At its most basic, narrative reviews are most useful for obtaining a broad perspective on a topic and are often more comparable to a textbook chapter including sections on the physiology and/or epidemiology of a topic. When reading and evaluating a narrative review, keep in mind that author's bias may or may not be present. The labels Narrative Review and Literature Review are often describing the same type of review. For scientific purposes, the term Literature Review is the one used most often. For more information on the Literature Review, click on that link under the Review By Type tab.
The difference between a Systematic Review and a Narrative Review can be summarized as follows:
|Good Quality Systematic Reviews||Traditional Narrative Reviews|
|Review question formulation||Start with clear question to be answered or hypothesis to be tested. Specific: the populations, intervention, comparison, and outcome (PICO) of interest are specified.||May also start with a clear question to be answered, but they more often involve general discussion of a subject with no stated hypothesis; i.e., a topical approach.|
|Searching for relevant studies||Strive to locate all relevant published and unpublished studies, fully reported, to impact of publication and other biases. Comprehensive; high-recall search for published and unpublished material, fully reported, explicit search strategy; uses several evidence sources/databases.||Do not usually attempt to locate all relevant literature. Searches for pivotal papers known to the subject expert. Not usually specified, potentially biased.|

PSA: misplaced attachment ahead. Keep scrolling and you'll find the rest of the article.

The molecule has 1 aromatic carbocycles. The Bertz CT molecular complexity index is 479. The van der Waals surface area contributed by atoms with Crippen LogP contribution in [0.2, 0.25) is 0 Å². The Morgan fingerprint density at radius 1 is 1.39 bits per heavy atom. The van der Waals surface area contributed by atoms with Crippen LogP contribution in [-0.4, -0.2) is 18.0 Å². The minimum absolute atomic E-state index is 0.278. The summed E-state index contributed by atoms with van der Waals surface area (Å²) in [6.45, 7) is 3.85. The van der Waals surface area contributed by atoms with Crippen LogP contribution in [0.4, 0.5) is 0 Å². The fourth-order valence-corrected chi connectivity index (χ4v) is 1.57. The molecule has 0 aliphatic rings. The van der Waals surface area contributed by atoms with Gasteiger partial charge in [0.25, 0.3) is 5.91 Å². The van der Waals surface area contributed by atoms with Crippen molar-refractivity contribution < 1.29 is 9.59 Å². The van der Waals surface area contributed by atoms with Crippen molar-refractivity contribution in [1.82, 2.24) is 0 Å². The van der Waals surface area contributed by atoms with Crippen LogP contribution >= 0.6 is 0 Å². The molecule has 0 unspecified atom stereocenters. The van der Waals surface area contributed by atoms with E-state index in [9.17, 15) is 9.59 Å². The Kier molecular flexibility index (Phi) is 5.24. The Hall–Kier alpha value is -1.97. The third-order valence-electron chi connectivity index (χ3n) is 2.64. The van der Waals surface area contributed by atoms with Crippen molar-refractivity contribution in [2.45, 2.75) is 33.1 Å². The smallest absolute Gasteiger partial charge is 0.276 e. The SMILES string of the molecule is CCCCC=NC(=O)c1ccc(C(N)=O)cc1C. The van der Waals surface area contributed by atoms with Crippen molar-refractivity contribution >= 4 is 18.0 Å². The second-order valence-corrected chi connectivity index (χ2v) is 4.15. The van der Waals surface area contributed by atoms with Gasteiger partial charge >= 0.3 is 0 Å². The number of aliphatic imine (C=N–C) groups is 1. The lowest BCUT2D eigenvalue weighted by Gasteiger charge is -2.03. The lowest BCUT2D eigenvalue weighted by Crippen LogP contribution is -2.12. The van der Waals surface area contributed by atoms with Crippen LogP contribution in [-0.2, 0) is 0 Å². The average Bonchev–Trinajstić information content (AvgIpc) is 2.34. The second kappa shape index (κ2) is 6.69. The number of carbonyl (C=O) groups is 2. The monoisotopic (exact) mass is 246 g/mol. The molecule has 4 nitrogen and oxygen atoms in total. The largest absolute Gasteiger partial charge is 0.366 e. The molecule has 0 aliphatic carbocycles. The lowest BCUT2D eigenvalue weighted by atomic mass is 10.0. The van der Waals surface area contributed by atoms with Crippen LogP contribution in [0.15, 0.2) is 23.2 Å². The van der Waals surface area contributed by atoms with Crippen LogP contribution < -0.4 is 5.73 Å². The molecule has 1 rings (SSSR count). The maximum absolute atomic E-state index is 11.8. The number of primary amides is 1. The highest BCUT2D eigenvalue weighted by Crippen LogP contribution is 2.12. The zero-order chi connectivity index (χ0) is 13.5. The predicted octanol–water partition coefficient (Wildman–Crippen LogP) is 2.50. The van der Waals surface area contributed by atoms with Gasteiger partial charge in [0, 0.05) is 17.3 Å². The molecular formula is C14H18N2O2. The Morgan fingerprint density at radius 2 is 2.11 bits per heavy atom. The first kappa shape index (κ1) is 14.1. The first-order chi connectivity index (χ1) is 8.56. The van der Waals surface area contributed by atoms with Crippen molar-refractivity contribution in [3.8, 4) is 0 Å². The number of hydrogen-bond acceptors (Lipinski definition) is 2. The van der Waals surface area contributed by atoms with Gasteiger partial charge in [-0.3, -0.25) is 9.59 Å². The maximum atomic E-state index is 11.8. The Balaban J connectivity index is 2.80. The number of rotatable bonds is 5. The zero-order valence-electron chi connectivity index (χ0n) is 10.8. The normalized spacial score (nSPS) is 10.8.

|Deciding which studies to include and exclude||Involve explicit description of what types of studies are to be included to limit selection bias on behalf of the reviewer; explicit inclusion and exclusion criteria for primary studies; tables reporting salient features of each article with expert synthesis, discussion and agreement by two or more reviewers.||Not usually specified, potentially biased; seldom reported|
|Assessing study quality||Methodology of the primary articles/studies is assessed; rigorous critical appraisal; meta-analysis resulting in a pooled estimate of intervention effectiveness (not done in all systematic reviews).||Seldom reported and if reported not usually systematic|
|Synthesizing study||Meta-analysis resulting in a pooled estimate of intervention effectiveness (not done in all systematic reviews).||Often a qualitative summary; may use meta-ethnographic techniques|